Este conteúdo é escrito especificamente para os pilotos, com metodologia que também o torna útil para comissários ajudando-os com escuta e interpretação. Para o conteúdo específico de comissário, aqui
This lesson has two objectives. We will try to explore some of the problems that occur when native speakers use plain English with non native speakers and we also have an excellent opportunity to learn some new vocabulary
JAL7 is a 787 departing Boston for the long trip back to Tokyo, the captain is aware that they have a problem, but he doesn’t know what the problem is!
Note, the video has a spelling mistake. See if you can find it!
First check the vocabulary, then move on to the questions
- System TroubleProblemas da sistema
- Fuel LeakVazamento de combustível
- Engine Shut DownDesligamento do Motor
- Power DownDesligamento do Motor
- SurroundingCircundante/ Em Torno
- Clean up ProcedureProcidemento da Limpeza
Do you think that the communication in this audio was professional? Why or why not?
From the first contact with the tower, how long did it take to establish the true nature of the problem?
At 1:23 JAL7 requests to return back to the ramp (gate) and the controller tells JAL7 to hold position. Why did the control disagree with the pilots decision?
Why did the pilot wish to return to the ramp?
At what time in the video were the aircraft and the firecrew first in DIRECT contact?
At 2:53 the firecrew asks if the passengers are “set” this is an ambiguous phrase (it could have several meanings) what do you think that the controller meant?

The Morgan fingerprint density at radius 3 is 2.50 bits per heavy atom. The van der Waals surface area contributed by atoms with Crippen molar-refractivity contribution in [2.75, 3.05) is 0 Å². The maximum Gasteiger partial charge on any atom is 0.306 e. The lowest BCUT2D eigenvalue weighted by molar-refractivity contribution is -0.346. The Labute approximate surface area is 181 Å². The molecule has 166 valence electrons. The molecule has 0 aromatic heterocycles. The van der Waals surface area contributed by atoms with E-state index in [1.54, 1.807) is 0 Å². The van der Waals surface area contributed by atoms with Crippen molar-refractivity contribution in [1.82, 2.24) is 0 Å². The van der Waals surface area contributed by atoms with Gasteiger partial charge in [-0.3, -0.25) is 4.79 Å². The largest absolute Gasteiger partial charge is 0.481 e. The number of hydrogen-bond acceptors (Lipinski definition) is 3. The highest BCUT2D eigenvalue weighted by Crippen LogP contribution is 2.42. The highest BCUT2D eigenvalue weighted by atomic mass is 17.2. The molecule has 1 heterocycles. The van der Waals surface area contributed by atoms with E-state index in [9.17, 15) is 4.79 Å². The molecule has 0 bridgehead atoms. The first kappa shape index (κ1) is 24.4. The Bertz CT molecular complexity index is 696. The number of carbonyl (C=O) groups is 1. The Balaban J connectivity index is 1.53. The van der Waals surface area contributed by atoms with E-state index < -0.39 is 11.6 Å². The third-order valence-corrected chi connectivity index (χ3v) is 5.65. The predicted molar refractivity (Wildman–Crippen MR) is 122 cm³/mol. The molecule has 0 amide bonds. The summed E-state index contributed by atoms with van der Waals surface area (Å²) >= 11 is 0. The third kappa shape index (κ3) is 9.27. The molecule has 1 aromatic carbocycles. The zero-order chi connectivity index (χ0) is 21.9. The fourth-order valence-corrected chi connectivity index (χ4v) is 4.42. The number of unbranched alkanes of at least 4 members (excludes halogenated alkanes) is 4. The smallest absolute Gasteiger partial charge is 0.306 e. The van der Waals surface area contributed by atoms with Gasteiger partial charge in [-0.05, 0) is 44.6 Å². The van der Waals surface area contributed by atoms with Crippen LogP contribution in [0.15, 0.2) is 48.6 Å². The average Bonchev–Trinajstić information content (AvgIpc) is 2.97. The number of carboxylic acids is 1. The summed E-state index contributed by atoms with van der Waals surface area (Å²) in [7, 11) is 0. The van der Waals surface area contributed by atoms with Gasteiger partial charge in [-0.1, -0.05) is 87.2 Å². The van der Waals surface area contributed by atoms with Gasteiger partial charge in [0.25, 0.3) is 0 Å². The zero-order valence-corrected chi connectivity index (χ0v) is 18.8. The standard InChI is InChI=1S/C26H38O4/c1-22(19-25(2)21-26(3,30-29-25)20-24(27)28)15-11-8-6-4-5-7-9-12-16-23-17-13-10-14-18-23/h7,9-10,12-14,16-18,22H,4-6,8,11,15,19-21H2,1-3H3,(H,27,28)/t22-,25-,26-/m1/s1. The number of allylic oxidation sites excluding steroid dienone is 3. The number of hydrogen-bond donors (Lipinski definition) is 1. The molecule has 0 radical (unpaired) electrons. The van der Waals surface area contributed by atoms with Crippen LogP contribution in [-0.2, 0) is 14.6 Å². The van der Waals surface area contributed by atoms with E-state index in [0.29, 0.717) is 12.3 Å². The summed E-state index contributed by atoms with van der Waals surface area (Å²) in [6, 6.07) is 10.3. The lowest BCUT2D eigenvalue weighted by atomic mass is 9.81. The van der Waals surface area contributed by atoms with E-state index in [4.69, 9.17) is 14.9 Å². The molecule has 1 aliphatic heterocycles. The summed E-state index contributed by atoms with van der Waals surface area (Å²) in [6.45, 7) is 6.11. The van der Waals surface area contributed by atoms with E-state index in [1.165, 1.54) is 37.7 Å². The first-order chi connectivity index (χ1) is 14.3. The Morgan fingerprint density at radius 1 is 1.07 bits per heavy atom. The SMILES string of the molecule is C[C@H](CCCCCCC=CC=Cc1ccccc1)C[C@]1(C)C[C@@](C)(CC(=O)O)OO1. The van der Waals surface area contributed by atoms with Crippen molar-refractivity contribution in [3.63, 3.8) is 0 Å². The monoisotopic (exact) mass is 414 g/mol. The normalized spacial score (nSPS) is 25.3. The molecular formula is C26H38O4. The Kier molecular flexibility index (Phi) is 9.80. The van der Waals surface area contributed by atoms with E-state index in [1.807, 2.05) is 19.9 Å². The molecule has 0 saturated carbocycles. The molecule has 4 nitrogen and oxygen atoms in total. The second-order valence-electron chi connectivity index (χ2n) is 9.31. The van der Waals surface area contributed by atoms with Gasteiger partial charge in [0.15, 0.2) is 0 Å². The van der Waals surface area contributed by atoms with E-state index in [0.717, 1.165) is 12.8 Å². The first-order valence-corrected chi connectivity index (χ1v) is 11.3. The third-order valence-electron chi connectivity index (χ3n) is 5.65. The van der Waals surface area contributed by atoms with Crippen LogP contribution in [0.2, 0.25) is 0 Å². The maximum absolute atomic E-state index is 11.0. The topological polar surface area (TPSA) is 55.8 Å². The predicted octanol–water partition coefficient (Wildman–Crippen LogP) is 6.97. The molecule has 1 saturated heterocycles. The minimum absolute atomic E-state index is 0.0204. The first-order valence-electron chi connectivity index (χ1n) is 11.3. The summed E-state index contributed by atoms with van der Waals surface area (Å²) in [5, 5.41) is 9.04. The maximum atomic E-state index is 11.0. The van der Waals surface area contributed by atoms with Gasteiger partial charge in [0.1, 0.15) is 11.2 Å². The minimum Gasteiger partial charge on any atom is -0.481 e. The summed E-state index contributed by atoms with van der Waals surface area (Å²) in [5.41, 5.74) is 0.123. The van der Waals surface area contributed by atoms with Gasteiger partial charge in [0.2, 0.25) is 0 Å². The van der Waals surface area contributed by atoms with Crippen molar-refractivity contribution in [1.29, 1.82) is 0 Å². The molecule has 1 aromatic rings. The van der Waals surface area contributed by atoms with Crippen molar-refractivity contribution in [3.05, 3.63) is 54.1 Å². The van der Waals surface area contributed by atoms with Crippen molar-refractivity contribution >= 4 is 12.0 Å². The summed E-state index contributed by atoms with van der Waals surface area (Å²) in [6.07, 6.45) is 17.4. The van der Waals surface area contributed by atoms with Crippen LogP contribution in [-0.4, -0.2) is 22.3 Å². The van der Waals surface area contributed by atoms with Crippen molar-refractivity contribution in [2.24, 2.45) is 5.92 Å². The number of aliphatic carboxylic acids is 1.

At 3:22 the pilot uses English that is not understandable, can you try to rewrite what the pilots were trying to say (Don’t worry, this is not an easy question!!!)
Are the Passengers Set?
My interpretation is that the firecrew (bombeiros) used the word set to mean ready, or prepared. The intention of the phrase was to ask if the passengers were briefed and ready to make an emergency evacuation if a fire was to start.
In the video, many native speakers would blame the JAL crew for not having a sufficient understanding of the English language. I disagree, Native speakers can sometimes be the worst offenders of using poor aviation English as they “expect” that they will be understood. The pilots of JAL7 should be congratulated (parabenizado) for their ability to remain calm whilst dealing with a serious problem and interpreting the slang (gíria) and were nor affraid to ask the ground staff to repeat their questions.
If you would like to discuss this video with a native teacher, please contact us, your first class is free!
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